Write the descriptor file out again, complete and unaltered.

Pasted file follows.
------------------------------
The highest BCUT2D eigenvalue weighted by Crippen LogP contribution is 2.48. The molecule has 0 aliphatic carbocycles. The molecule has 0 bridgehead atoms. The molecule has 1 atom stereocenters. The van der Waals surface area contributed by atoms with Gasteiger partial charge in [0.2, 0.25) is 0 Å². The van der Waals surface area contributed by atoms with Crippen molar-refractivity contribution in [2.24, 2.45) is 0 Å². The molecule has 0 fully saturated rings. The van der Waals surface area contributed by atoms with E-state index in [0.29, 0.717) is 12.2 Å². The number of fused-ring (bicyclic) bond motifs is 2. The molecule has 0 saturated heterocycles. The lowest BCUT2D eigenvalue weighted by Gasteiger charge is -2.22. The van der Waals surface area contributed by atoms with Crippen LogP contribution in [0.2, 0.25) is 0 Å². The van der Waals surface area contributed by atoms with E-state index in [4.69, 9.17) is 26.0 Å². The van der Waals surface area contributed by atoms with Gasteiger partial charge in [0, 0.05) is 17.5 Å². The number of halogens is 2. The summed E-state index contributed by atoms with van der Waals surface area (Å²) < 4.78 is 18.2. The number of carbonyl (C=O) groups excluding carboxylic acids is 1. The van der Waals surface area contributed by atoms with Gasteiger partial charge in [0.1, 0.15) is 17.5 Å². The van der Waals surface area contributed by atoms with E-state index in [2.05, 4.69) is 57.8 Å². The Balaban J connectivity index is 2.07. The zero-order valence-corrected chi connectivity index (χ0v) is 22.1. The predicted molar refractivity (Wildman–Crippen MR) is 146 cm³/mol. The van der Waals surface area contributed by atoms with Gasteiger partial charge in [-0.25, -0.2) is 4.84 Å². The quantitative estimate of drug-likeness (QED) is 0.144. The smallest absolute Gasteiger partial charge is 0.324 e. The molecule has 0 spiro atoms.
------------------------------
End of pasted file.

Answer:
The highest BCUT2D eigenvalue weighted by Crippen LogP contribution is 2.48. The molecule has 0 aliphatic carbocycles. The molecule has 0 bridgehead atoms. The molecule has 1 atom stereocenters. The van der Waals surface area contributed by atoms with Gasteiger partial charge in [0.2, 0.25) is 0 Å². The van der Waals surface area contributed by atoms with Crippen molar-refractivity contribution in [2.24, 2.45) is 0 Å². The molecule has 0 fully saturated rings. The van der Waals surface area contributed by atoms with E-state index in [0.29, 0.717) is 12.2 Å². The number of fused-ring (bicyclic) bond motifs is 2. The molecule has 0 saturated heterocycles. The lowest BCUT2D eigenvalue weighted by Gasteiger charge is -2.22. The van der Waals surface area contributed by atoms with Crippen LogP contribution in [0.2, 0.25) is 0 Å². The van der Waals surface area contributed by atoms with E-state index in [4.69, 9.17) is 26.0 Å². The van der Waals surface area contributed by atoms with Gasteiger partial charge in [0, 0.05) is 17.5 Å². The number of halogens is 2. The summed E-state index contributed by atoms with van der Waals surface area (Å²) < 4.78 is 18.2. The number of carbonyl (C=O) groups excluding carboxylic acids is 1. The van der Waals surface area contributed by atoms with Gasteiger partial charge in [0.1, 0.15) is 17.5 Å². The van der Waals surface area contributed by atoms with E-state index in [2.05, 4.69) is 57.8 Å². The Balaban J connectivity index is 2.07. The zero-order valence-corrected chi connectivity index (χ0v) is 22.1. The predicted molar refractivity (Wildman–Crippen MR) is 146 cm³/mol. The van der Waals surface area contributed by atoms with Gasteiger partial charge in [-0.25, -0.2) is 4.84 Å². The quantitative estimate of drug-likeness (QED) is 0.144. The smallest absolute Gasteiger partial charge is 0.324 e. The molecule has 0 spiro atoms.